Diana Takes the Spotlight, But The Crown Is Still Very Much About the Queen
Season 4 of The Crown is being called the best one yet. Here's why.
(SPOT.ph) If there’s one thing that The Crown has come to be known for, it’s how the series looks back on significant events in Elizabeth II’s reign as Queen of the United Kingdom—a reign that, at over 68 years, is now the longest ever by any British monarch. The Netflix original’s fourth season, set to start streaming today, November 15, is no different except for the fact that it might be stirring up a bit more anticipation than usual thanks to the introduction of Lady Diana Spencer, erstwhile wife to heir apparent Prince Charles, and mother to Princes William and Harry.
As they did with the previous installments, The Crown’s fourth season spans several years, from 1977 to 1990. The timelines aren’t precise, but aside from Prince Charles (Josh O’Connor) meeting Diana (Emma Corrin) for the first time, one of the biggest developments in this season is Margaret Thatcher (Gillian Anderson) becoming Britain’s first female prime minister.
Whether it’s her gender or her policies that have made her notable is a matter of opinion, but it’s clear we’re meant to see a contrast between Elizabeth and Thatcher, who is casually dismissed by Prince Phillip for being a shopkeeper's daughter: While Thatcher is often shown in her own kitchen busily preparing dinner to serve to members of her cabinet, the Queen's invitation to the Thatchers to spend a weekend at Balmoral results in the prime minister being reprimanded for sitting in Queen Victoria’s chair. Still, it’s in this episode—titled “The Balmoral Test”—that Anderson’s “Iron Lady” seems most agreeable, her offhand comment that she has “no time to be nice” enveloped neatly in a humorous exchange with her husband about how to behave when one is a guest at the Queen’s Scotland residence.
Metaphor and symbolism are some of the show’s most common elements, and “The Balmoral Test” isn’t lacking in either. It’s also the episode where the royal family becomes obsessed with tracking down an injured stag to put it down, and Charles gets the not-so-subtle hint that, after a long hunt, the family is putting their stamp of approval on Diana as his bride-to-be.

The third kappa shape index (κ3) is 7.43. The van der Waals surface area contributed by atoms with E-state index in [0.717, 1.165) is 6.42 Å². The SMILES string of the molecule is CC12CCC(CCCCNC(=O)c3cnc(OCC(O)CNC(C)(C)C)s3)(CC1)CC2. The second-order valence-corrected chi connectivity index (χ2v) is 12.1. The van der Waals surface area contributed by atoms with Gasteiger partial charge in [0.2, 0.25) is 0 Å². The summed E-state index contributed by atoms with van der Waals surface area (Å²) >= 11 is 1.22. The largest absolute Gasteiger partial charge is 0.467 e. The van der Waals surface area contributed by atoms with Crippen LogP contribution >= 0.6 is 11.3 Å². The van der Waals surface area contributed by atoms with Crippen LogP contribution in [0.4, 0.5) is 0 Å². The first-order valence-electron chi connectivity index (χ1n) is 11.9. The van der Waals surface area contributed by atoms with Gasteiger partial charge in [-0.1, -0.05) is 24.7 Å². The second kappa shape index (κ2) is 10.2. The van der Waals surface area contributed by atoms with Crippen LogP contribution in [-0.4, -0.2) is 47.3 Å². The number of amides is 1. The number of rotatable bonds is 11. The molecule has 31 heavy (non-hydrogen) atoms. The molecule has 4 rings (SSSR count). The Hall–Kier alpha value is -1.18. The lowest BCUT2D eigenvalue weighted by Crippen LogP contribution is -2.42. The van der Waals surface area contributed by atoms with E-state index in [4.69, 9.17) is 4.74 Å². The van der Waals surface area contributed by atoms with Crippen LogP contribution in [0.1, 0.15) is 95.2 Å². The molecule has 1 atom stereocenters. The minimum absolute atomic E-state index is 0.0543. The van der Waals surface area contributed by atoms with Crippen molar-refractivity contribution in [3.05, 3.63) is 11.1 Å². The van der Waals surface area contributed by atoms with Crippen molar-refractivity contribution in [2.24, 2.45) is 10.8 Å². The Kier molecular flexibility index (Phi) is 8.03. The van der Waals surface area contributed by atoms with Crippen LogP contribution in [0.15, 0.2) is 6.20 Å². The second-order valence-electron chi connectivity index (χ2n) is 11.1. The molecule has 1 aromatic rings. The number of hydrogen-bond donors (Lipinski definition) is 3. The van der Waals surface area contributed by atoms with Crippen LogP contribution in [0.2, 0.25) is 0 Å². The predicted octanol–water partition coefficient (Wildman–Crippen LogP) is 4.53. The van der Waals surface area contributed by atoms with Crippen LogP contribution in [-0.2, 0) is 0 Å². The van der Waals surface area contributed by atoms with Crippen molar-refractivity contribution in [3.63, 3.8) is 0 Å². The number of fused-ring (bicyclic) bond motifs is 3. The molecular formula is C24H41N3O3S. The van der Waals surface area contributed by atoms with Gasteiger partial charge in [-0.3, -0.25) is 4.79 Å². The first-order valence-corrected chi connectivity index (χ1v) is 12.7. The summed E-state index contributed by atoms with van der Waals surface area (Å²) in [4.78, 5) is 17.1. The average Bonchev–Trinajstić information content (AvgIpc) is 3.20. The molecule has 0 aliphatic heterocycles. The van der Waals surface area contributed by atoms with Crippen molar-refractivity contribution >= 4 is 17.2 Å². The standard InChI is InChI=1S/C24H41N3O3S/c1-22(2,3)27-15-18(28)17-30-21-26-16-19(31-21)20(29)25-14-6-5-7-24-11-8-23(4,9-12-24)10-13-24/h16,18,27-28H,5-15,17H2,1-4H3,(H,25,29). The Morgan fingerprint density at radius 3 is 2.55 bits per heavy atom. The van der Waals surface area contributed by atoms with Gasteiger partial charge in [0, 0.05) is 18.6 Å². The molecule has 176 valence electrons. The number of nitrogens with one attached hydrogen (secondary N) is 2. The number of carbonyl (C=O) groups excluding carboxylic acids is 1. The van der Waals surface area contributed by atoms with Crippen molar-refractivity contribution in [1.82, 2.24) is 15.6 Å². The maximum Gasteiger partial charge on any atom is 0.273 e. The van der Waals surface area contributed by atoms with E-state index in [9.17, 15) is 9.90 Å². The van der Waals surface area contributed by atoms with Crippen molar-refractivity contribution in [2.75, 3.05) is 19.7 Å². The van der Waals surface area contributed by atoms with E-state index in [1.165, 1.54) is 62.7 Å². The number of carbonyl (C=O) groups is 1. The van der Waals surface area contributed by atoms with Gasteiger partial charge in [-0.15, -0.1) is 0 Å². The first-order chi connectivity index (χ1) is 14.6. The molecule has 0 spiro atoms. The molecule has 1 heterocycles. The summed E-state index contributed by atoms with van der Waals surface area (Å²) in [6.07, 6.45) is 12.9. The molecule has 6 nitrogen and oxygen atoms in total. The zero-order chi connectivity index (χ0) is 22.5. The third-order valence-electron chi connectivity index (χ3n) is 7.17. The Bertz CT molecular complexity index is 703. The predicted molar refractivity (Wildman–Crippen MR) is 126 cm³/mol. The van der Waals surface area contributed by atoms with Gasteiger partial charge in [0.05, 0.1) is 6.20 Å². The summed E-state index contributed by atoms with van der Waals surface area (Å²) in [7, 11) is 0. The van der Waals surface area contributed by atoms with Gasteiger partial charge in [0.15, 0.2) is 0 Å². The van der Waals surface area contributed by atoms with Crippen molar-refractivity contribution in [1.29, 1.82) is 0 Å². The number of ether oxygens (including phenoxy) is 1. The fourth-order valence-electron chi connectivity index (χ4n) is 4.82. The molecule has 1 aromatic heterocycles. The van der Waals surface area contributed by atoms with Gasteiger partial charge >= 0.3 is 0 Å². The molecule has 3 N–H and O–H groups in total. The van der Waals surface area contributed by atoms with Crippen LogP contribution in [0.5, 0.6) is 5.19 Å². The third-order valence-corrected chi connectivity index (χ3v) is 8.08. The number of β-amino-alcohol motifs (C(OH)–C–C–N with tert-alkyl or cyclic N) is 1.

O'Connor, who brought a genuine relatability to Charles in the show's third season, talked about what he wanted to bring to the character this time around in a roundtable interview with Southeast Asian press: “He's waiting for his mother to die for his life to take meaning, and...that concept was what kept ringing for me. He's in, he's in purgatory his whole life, and we now know he's still waiting so it's this kind of like a horrible position. On top of that, there's also the fact that he's not able to marry the woman he loves. He married someone who's very young, but he has great respect for but that doesn't work; there's a lot of pain there, they both need the same from each other and neither are equipped to offer it to each other.”
Corrin, who is 25, has said that she has “no living memory” of the late princess, but manages to convey the hopeful optimism of an 18-year-old girl with a crush on a prince as engagingly as she does the heartbreak of being confronted with a husband’s devotion to his mistress. The story is practically public knowledge by now, but that doesn’t make the scenes any less difficult to watch.
The sense of isolation and loneliness stood out particularly for her while filming the episode where Diana moves to Buckingham Palace, said Corrin: “She leaves her flat and embarks on what she thinks is going to be the happiest journey of her life. And I live with four of my best friends and have done for like four years, and I can't imagine, leaving and entering a world where I wouldn't really see them again in the same way. She's basically forced to grow up and assume a role that I don't think she's really ready for particularly. I think seeing her lack of support and isolation really touched me. But then I really, I became very interested in this fine line that she has within have this vulnerability and her strength, because I think you see her become very vulnerable but at the same time, that is the strength within her. And I think that [becomes] even more apparent in the later episodes.”
And so it’s Charles and Diana’s deteriorating relationship that helps highlight Elizabeth II’s evolution in this season. Olivia Colman is no stranger to playing an aloof maternal figure (see Fleabag), and she’s brilliant at playing someone you’d want to throw things at while keeping you from turning off your screen altogether, so you’d actually find yourself holding your breath as she casually rebuffs Diana’s request to talk in favor of feeding her dogs.
There’s also a sense of satisfaction from seeing her finally give Charles a piece of her mind in a glorious outburst, responding to his insistence that he’s suffering with an exasperated “We’re all suffering having to put up with this!” It’s a tiny crack in a carefully constructed façade that’s been decades in the making—one we’ve seen Elizabeth build since she inherited the throne at 25 and struggled with being the embodiment of The Crown while also being human. Thirty-odd years on, her struggle has become one of learning to show some humanity to the people closest to her—and it's not an easy feat when she’s gotten so accustomed to being The Crown.
Season 4 of The Crown starts streaming on Netflix on November 15.
this strange new world.